Driving enthusiasts don’t bemoan EV performance, but some worry about what the electric future will leave behind. Namely, the sound of a revving engine and the involvement that comes with rowing your own gears. However, several shops have already shown that stick-shift EVs are a viable concept. And based on a recently released patent, it appears that Toyota also has manual transmission EVs on the brain.
Watt’s this, Toyota wants to offer manual transmissions in EVs?
Now, Toyota is already doing its part to save the manual transmission. You can waltz into a US Toyota dealership today and pick up a stick-shift GR86 or Corolla. And while we can’t get the GR Yaris here, the manual GR Corolla is coming soon.
But these are all gasoline-powered cars; what happens when Toyota starts making EVs? Well, if the newly-released patent documents are anything to go by, it seems that Toyota is already thinking about that future. Uncovered by BZForums.com users, the US Patent Office published Toyota’s eight patents on February 10th, though the automaker filed them in July 2021. Plus, the original Japanese versions date back to 2020. And they outline the various parts of a manual transmission that could go into a Toyota EV.
Well, sort of. Although some EVs use clutches to engage and disengage their electric motors, they don’t feature in these patents, MotorTrend explains. Actually, there’s no traditional clutch involved in this hypothetical Toyota EV manual transmission, though it does have three pedals. That’s because this stick-shift doesn’t row gears per se—it just simulates them.
This new patent is more of a simulation than the ‘real thing,’ but it does describe an electric stick-shift
Before you start shouting that this patented mechanism isn’t a ‘real manual’ because it lacks a clutch, keep some things in mind.
One, Toyota isn’t the first automaker to dream up a clutch-less manual transmission; Saab did it with its ‘Sensonic’ gearbox. Two, for the most part, EV-swapped classic cars with manuals don’t need to rely on clutches. The Jeep Magneto concept is one of the rare exceptions. And three, you can find these types of shifters in many three-pedal racing sim setups, and they’re pretty dang effective.
So, while it doesn’t move a physical clutch, this proposed Toyota EV transmission is technically a manual. In addition to using three pedals with feedback effort, it has a physical shifter that the driver moves around in the usual H-pattern. Only instead of gears, the shifter is connected to a controller that varies the electric motor’s voltage based on the shifter’s position. While you can’t stall the motor, this mechanism will mimic that ‘lugging’ feeling you get if you shift too early in an ICE car, MT says.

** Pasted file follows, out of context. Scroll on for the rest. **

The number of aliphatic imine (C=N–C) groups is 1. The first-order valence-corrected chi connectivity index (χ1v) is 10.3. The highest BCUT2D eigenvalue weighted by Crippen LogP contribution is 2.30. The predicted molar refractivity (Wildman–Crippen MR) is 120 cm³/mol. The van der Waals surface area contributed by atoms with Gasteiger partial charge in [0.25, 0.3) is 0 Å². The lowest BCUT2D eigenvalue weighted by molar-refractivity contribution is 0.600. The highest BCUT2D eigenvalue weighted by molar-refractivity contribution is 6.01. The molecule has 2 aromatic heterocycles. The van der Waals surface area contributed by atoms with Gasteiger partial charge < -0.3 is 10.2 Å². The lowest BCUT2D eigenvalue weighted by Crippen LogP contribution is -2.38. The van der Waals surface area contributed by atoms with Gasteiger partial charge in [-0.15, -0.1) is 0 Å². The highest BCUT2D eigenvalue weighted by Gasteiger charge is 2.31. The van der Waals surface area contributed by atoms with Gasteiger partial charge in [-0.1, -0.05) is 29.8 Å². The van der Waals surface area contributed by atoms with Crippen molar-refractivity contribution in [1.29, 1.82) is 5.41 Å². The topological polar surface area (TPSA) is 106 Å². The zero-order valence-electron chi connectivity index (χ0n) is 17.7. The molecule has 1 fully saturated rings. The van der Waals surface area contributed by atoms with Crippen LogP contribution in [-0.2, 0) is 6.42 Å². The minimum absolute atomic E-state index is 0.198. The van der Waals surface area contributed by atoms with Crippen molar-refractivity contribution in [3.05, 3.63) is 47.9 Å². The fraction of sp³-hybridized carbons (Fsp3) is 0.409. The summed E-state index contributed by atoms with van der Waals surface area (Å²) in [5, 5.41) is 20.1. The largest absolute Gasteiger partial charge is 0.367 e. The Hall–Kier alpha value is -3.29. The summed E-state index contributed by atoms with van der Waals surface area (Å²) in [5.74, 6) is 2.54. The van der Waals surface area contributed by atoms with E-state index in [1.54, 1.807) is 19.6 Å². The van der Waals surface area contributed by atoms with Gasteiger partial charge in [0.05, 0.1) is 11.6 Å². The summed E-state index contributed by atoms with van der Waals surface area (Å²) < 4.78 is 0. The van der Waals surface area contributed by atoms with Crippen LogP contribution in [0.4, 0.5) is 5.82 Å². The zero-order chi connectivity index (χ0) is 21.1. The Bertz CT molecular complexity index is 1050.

However, because of its unconventional nature, this patented Toyota manual transmission can do things other stick-shifts can’t. It doesn’t have automatic rev-matching, but it does have alternate driving modes. One eliminates the need to press the clutch pedal and makes the transmission act like a paddle-shifted DCT. And for those stuck in traffic, the third mode disables the shifter, so the car acts like any other EV.
Will this patented Toyota EV manual transmission make it to production?
As of this writing, this hypothetical EV manual transmission officially only exists on the pages of Toyota’s patents. And in terms of production viability, it’s arguably unnecessary. Volkswagen won’t offer manuals in its EVs because electric motors’ torque spreads make transmissions superfluous, for example. However, VW was talking about traditional manuals, which this Toyota design isn’t.
Regardless, Toyota hasn’t commented on these patents, so it’s impossible to say if it has any production plans. But it’s worth noting that Toyota is pushing for electric performance, as its recent Sports EV concept demonstrates. Perhaps if and when that electric sports car reaches production, we’ll see a shifter poking out of its center console.
Still, if you’re worried that EVs will officially kill the manual transmission, know that some automakers might keep it alive.
Follow more updates from MotorBiscuit on our Facebook page.